The Landsborough valley

Image: Neil Sloan | ©


Thanks to 20 years of trapping and aerial 1080 treatment, native birds are flourishing in the remote South Westland valley.

In one of DOC’s longest studies, native birds were found to have doubled in number after 20 years of sustained predator control in the Landsborough valley in South Westland. 

Predator control began in the Landsborough valley in 1998 after the impact of predators on birdlife was observed. Since then DOC has done valley-wide trapping and six aerial-1080 operations timed with increasing rodent levels, with the most recent two, in 2014 and 2016, covering the entire valley.

Bird counts

To measure the effects of pest control DOC scientists have tracked the birdlife in the valley. This research involves a team of bird call experts doing 175 ‘five-minute bird counts’ each spring at fixed points in the valley, providing an index of relative bird numbers.

Read more about bird monitoring in the Landsborough valley on our blog

The results show that native bird numbers have doubled since pest control began.  Most of the 13 different native bird species increased but some remained stable or decreased as outlined below.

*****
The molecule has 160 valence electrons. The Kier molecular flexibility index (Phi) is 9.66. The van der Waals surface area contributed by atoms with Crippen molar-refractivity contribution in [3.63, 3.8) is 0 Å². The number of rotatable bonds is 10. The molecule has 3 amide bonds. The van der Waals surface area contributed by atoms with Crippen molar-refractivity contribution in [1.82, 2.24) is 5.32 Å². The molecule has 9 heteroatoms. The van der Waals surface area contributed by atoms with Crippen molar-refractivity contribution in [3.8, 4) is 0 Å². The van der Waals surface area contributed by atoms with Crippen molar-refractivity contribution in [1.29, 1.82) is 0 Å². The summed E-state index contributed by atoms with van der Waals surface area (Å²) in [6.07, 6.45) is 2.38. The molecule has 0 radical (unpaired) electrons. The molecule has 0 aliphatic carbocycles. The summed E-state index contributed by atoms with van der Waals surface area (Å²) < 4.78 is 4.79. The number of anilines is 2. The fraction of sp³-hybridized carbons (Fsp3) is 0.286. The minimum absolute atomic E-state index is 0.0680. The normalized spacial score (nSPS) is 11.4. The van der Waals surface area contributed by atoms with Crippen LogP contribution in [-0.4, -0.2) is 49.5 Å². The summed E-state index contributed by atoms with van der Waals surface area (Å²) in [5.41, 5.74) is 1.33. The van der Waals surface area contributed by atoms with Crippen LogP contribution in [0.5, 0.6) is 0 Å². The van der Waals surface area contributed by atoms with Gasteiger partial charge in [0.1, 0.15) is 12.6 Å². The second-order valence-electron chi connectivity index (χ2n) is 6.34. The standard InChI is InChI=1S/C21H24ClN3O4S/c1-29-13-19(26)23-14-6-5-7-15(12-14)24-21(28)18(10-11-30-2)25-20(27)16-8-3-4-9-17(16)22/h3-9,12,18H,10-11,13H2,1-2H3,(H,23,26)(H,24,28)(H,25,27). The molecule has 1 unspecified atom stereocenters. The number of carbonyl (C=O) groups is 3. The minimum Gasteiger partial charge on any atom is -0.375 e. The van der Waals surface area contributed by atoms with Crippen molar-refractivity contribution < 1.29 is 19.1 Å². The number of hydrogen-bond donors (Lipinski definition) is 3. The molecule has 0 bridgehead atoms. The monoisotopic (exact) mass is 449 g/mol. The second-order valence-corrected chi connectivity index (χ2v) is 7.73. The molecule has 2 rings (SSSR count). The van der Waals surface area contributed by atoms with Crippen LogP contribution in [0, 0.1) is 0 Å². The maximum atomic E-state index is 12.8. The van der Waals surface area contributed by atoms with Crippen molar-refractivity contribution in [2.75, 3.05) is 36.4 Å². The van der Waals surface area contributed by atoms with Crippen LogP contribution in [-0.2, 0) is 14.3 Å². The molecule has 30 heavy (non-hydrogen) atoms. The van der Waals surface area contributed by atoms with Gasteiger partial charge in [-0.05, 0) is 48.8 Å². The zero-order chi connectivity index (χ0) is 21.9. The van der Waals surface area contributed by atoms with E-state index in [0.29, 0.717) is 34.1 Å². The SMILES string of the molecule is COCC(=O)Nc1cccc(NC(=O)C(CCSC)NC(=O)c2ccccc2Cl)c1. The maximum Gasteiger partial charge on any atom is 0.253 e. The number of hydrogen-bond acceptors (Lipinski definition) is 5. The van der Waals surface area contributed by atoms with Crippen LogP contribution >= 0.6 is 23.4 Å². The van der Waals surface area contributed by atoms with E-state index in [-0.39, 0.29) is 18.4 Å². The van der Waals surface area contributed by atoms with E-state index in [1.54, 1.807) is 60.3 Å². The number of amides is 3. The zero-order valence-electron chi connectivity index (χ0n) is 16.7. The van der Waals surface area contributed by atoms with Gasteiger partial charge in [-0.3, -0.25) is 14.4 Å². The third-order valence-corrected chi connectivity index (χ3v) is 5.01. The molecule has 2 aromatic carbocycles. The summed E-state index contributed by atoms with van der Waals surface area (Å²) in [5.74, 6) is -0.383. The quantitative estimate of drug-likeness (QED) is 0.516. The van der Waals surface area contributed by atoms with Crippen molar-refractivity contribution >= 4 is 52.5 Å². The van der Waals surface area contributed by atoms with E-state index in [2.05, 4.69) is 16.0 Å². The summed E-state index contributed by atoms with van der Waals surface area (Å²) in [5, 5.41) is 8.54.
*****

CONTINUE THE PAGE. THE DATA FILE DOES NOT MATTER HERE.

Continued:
Mohua up from 14 to 338 birds

Mohua (yellowhead) are now thriving in the Landsborough valley
Image: Sabine Bernert

One of the most threatened birds in the monitoring area, mohua (yellowhead), has increased in number 24-fold since the predator control began. 

Species populations

Total native bird numbers doubled over the 20-year study.

These species showed a steady increase:

  • Mohua (yellowhead)
  • Tūī (parson brid)
  • Korimako (bellbird)
  • Pīpipi (brown creeper)
  • Tītitipounamu (rifleman)
  • Riroriro  (grey warbler)
  • Kākāriki (yellow-crowned parakeet) 

These were stable when they would have otherwise declined:

  • Kākā (bush parrot)
  • Pīwakawaka (fantail)
  • Ngirungiru (tomtit)
  • Kererū (wood pigeon)

These species are competing with species that are now recovering.

These species declined:

  • Tauhou (silvereye)
  • Koekoeā (migratory long-tailed cuckoo)

Koekoeā rely on mohua to raise their chicks, so will take longer to recover, while tautou are being outcompeted – for example by the much larger and more aggressive tuī.

You can view the 2012 published scientific paper at ResearchGate (showing trends up to 2009)

Comments from Conservation Minister Eugenie Sage

“These results highlight that where we control pests over whole valleys and forests, we can turn around the fortunes of our native birds and help address our biodiversity crisis where 82 per cent of our birds are threatened or at risk of extinction.”

“The $181.6 million over four years of new funding in Budget 2018 will enable DOC to do more of this work and achieve great results for our birds.”

Read the media release: 28 May 2018

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